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Preserving African-American Cinema
The Case of The Emperor Jones (1933)
Jennie Saxena with contributions from Ken Weissman and James Cozart
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The Emperor Jones (1933) is a fascinating historical document; nevertheless, it seems to have been a film destined to confound those involved with it. In retrospect, virtually none of the key figures in its production expressed satisfaction with the outcome. Paul Robeson felt the themes of the piece were better served by the stage productions. One of the producers, John Krimsky, when asked why he chose the play as his subject, replied, "I should have had my head examined." 1 Eugene O'Neill, whose famous one-act play was the basis for the script, called it "a compromise neither artistic nor commercial." 2 Portions of the African-American press attacked the film for promulgating the very stereotypes they were attempting to eradicate. State censorship also did its part to disembowel the work of its ideological content. And finally, the film was left to languish for decades, with only inferior 16mm [End Page 43] prints in circulation, precluding its inclusion in the standard texts of American film history. Was the film indeed such a failure, as these circumstances suggest, or was it a victim of racial attitudes and the Cold War, which similarly forced its star into exile and cultural marginality? Was the film badly made, as some contemporaries suggested, or did it merely fail to conform to the norms of classical Hollywood cinema?
Now a new restoration of The Emperor Jones at the Conservation Center of the Library of Congress (LC) provides audiences with an excellent improvement over anything seen of this title since its general release, even if it still remains incomplete. That such a restoration should occur at the LC is only natural, given its stated goal to preserve all American films named to the National Film Registry. It also pays particular attention to the LC's endeavor to preserve the work of all American minority filmmakers. The preservation project is also in keeping with a reevaluation of the film among academic film historians who, far from seeing it as a failure, have explicated The Emperor Jones as a subversive text that challenged prevalent contemporary racial attitudes.
One of the first film historians to point to the film's strengths was Thomas Cripps, who confirmed the film's overriding importance as an early sound era example of independent African-American filmmaking. 3 And a feminist reading of The Emperor Jones would show that the charismatic and physical attractiveness of Paul Robeson offered audiences (particularly female audiences), regardless of race, the rare opportunity to gaze on a sexualized African-American male. 4 In 1933 such an audience fantasy was still taboo, given a market that traded in Hollywood's racial stereotypes.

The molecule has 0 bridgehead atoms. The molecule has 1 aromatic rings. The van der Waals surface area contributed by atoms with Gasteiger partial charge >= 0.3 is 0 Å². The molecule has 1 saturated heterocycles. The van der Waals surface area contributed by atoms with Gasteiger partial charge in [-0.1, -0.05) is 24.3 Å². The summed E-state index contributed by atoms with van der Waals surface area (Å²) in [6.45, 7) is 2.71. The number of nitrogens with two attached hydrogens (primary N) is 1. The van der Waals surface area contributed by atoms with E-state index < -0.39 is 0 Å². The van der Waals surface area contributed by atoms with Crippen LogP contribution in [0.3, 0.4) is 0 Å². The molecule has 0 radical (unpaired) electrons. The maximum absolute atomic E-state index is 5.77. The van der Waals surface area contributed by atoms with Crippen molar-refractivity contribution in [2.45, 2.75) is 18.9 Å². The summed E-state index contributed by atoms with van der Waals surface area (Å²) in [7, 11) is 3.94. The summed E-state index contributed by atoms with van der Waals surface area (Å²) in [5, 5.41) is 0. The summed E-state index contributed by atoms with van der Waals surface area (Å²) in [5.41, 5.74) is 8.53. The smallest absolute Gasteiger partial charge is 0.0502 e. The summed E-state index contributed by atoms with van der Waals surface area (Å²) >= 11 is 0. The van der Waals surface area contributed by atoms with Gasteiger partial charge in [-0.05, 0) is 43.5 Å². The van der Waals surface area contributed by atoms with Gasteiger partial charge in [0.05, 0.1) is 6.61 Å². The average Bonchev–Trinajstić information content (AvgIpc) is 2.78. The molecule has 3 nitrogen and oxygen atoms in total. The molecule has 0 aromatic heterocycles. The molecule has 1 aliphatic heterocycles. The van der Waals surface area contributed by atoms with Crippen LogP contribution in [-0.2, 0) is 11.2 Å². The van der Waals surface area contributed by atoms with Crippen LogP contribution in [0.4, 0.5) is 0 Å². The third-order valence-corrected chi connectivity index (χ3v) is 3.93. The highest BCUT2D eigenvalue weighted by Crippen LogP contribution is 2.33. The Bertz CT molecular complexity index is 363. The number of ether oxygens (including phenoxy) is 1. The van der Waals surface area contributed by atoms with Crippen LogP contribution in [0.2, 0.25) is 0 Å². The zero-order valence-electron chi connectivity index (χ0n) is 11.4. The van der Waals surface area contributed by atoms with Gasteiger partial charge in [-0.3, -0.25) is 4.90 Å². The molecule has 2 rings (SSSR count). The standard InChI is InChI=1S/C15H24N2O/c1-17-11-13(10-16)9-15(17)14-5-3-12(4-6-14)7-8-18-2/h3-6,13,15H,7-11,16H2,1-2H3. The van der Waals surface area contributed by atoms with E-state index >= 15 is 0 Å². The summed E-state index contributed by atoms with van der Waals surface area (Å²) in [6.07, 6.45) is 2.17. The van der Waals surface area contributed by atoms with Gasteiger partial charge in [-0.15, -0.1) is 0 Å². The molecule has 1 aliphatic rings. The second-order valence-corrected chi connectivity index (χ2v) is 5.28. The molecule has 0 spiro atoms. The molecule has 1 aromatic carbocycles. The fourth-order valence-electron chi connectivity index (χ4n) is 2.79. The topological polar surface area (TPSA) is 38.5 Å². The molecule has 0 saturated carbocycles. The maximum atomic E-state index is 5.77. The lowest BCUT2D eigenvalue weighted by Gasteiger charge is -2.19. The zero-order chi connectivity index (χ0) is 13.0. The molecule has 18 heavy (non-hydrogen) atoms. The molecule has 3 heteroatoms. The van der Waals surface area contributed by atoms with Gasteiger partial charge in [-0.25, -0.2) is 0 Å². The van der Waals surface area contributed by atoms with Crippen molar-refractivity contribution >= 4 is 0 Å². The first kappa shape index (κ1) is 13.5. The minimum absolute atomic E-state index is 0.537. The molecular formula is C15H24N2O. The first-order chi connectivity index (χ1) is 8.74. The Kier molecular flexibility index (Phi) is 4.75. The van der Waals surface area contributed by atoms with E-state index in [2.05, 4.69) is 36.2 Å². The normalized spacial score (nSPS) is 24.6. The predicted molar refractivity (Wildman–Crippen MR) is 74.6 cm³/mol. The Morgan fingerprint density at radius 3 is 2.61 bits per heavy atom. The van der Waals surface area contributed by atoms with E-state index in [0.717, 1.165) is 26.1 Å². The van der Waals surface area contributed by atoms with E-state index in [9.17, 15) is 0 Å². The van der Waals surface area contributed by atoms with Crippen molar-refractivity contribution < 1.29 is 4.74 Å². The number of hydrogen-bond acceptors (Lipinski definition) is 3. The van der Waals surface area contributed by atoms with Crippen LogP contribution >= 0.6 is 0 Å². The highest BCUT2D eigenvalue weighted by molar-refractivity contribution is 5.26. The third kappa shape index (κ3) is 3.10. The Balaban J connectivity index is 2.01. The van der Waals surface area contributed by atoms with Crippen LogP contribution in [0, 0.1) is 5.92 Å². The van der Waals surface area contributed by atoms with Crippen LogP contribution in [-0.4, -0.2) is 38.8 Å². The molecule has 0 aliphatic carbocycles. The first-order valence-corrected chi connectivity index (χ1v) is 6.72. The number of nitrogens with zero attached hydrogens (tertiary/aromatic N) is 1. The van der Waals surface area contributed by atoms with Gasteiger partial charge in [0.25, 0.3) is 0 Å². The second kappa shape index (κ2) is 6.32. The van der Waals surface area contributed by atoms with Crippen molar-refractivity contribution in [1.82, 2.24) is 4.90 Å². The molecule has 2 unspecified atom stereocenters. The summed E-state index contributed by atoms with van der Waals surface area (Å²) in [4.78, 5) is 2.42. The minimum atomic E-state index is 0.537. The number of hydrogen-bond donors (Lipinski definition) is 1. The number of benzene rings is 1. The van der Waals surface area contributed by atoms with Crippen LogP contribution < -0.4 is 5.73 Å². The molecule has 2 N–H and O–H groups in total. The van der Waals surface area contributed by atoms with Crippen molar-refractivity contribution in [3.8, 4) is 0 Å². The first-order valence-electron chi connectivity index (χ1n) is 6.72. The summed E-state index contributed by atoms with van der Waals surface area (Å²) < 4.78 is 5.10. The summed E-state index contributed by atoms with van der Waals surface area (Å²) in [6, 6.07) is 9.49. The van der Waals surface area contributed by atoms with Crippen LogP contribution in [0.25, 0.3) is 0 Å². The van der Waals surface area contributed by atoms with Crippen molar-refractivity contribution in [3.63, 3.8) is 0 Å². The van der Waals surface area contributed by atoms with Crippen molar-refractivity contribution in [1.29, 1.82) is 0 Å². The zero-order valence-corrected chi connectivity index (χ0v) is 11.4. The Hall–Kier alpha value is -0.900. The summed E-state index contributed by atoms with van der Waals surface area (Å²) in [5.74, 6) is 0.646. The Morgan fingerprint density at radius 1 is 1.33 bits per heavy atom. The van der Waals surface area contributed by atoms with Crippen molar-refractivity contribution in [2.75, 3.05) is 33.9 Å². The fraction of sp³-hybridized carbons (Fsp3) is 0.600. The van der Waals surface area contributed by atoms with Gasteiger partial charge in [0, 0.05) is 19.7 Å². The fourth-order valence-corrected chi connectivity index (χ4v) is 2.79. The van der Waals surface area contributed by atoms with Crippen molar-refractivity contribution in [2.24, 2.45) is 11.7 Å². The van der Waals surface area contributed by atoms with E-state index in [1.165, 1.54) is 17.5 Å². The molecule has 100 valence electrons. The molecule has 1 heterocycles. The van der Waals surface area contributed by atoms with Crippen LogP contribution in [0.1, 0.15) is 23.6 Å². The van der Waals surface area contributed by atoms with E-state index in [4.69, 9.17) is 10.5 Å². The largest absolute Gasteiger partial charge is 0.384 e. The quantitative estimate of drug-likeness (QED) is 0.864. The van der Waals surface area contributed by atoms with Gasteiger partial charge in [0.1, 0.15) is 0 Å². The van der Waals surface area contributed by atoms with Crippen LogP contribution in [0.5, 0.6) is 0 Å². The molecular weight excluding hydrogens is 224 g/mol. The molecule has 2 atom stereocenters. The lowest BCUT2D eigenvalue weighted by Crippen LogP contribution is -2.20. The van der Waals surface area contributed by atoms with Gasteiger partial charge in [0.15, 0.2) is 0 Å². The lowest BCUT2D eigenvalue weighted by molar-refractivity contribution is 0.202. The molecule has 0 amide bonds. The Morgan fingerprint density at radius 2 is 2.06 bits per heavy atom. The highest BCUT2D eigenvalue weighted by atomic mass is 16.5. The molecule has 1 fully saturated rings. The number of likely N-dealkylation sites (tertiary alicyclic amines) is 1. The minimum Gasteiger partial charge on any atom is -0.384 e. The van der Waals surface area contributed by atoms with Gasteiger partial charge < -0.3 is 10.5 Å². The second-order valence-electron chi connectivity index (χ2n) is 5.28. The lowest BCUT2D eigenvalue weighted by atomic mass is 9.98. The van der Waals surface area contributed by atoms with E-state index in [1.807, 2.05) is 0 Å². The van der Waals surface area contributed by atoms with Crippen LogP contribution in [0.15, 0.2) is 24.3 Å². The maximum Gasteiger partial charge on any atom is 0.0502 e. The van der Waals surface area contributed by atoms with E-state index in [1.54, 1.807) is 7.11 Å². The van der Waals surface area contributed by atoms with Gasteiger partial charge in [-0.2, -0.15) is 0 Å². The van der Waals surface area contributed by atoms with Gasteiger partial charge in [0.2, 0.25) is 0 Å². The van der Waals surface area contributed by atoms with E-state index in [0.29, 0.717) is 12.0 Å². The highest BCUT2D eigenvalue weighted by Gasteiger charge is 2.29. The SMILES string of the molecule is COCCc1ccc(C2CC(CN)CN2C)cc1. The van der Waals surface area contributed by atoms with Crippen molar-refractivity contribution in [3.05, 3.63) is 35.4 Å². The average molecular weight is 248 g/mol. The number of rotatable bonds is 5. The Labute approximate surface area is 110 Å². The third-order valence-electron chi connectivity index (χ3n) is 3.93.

The power and strength of Robeson's performance was indeed an intolerable threat to mainstream American cinema, in which neutered and comical African-American men were the norm.
Furthermore, newer research on the history of the early American avant-garde in general, and Dudley Murphy in particular, 5 as well as studies of African-American independents like Oscar Micheaux, 6 position The Emperor Jones at the nexus of two interlocking discourses, both in opposition to Hollywood's classical narrative modes of address. The Emperor Jones in fact utilizes avant-garde film techniques to adapt O'Neill's avant-garde play, while its score by J. Rosamond Johnson in four movements moves from African rhythms to Gullah to Harlem jazz and voodoo, music that interpreted the African-American experience. 7 The film also included a prologue by the black activist and poet James Weldon Johnson.
As an experimental play in eight scenes, The Emperor Jones was an unlikely choice for a commercial film. It details the slide of the self-appointed ruler of a Caribbean [End Page 44] island into madness as he attempts to escape to safety through the thick forests of the island after being overthrown by...